Years of efforts to start a tech revolution in the health service has little to show for themselves, delivering few successful results while spending heavily, finds a new report from the UK Parliament’s Public Accounts Committee (PAC).
After multiple attempts spanning almost two decades to make the NHS a digital-first institution, PAC’s conclusions are damning: the UK’s health services are crippled by failed and expensive IT programs that are yet to create the key building blocks for a digital transformation.
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While the NHS estimates that £8.1 billion ($10.6 billion) will be necessary to achieve the digital goals set out by the government, the report expressed doubts that taxpayers would see much return on their money. PAC highlighted that without a proper implementation plan, there was no certainty that the digital transformation program would deliver value for money.
Technical shortcomings in the UK’s health services have come under the spotlight in the recent COVID-19 crisis, such as the development of a COVID-19 contact-tracing app that suffered a four-month delay and several faulty designs before it launched to the public. The committee reported that the cost of the developing the app and supporting it will be £36 million ($47 million), even though it is still unclear how successful the technology is in fighting the pandemic.
Meg Hillier, chair of the PAC, said: “After 18 years of failed attempts to digitally transform the NHS you would hope that the one success that could be claimed was the learning and change to ensure those failures are not repeated.”
“Incredibly, still, none of the components essential to successful delivery of the digital ambition for the NHS are in place, and instead the government presses on with expensive and unproven strategies and contracts that cost the taxpayer millions but don’t deliver.”
Efforts from the Department of Health and Social Care (DHSC) to kick-start the NHS’s digital transformation can be traced all the way back to 2002, when the government set out to integrate IT systems with patient records available electronically throughout England.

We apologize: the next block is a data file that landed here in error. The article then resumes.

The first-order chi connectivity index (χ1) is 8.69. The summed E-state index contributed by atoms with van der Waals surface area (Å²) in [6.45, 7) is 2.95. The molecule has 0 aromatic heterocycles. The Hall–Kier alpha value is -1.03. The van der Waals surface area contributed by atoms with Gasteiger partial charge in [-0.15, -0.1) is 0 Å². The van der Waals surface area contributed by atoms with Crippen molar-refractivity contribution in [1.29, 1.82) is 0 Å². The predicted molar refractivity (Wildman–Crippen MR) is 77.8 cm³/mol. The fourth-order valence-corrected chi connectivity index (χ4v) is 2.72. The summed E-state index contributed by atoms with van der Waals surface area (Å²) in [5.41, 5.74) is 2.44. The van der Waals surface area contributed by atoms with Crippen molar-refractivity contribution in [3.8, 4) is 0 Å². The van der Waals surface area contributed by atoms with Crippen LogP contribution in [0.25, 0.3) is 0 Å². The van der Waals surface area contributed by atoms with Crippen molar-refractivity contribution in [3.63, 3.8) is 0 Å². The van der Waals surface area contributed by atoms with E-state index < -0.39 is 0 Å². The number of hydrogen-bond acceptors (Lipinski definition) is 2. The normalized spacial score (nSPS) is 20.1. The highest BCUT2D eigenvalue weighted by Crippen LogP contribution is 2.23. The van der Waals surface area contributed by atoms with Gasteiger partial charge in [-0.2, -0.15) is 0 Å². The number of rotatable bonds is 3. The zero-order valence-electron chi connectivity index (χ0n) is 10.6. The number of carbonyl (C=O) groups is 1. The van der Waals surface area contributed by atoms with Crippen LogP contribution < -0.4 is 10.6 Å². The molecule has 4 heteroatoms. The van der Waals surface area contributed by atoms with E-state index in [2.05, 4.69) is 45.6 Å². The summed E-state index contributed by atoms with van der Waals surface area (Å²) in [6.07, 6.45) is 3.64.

More than a decade later, the vision for a “paperless NHS” was again put forward, with the objective of digitizing the health services entirely by 2018. The target was missed, and instead DHSC published a “vision for digital, data and technology” in healthcare, which focused heavily on interoperability between IT systems within the NHS. Sharing data was presented as a critical way of providing a better patient experience by ensuring that the right information was always in the right place and at the right time.
With patient records fragmented across 227 NHS trusts, 7,000 GP practices and 18,500 adult social care providers, and up to 400 different IT systems in use across the services, the challenge was never going to be an easy one.
To enable interoperability, organizations need to upgrade their legacy systems to modern standards; but PAC’s report found that last May, only three out of the ten sets of standards that are necessary to achieve interoperability were ready. The digital unit of the NHS, called NHSX, was unable to provide a timeline for when the remaining seven sets of standards would be ready.
Earlier this month, a report from non-profit organization the Institute for Government (IFG) shed a light on similar issues, indicating that public services – including health services – were facing serious data issues. One of the largest barriers to digital government identified by the IFG is the lack of organization of data, which came as a direct result of a poorly-managed transition from paper to electronic documents. This means that information sits in silos, rather than flowing between different departments.
“It doesn’t feel as though government has been forced yet to focus on foundational issues, on ‘fixing the plumbing,'” said Lewis Lloyd, who authored the IFG report. “If it really wants to move into the digital world it’s going to need to tackle some really tough challenges, particularly around how it manages data.”
It starts with better planning. The PAC’s new report condemns the vagueness of DHSC’s digital “vision”, which doesn’t come with practical actions or a timeframe for achieving digitization. According to the committee, the initial target of creating a “paperless NHS” has therefore not only been missed, but also gradually been watered down.
Despite an overall condemning tone, PAC nevertheless recognized that the COVID-19 crisis had shown that the health services were capable of deploying digital solutions and adapting to new technologies in a time of crisis. From the start of the pandemic, the NHS advised trusts to switch to remote consultations and provided advice on new methods such as electronic prescriptions. By the end of May, 95% of GPs were effectively consulting patients virtually.
The NHS app and e-prescription services have seen significant uptake, showing that there is scope to be more ambitious in the delivery of digital health services than government has been so far.
“The response to the pandemic demonstrates it is possible to reset and adopt new digital solutions and technologies. But there needs to be a clear strategy that works with local trusts and acknowledges the financial pressures they are under,” said Hillier.
The report recommended that DHSC take note of the gains and learnings that have come as a result of the COVID-19 crisis, and start setting realistic targets to sustain the advances achieved in the past few months, with details of future plans to be shared by March 2021.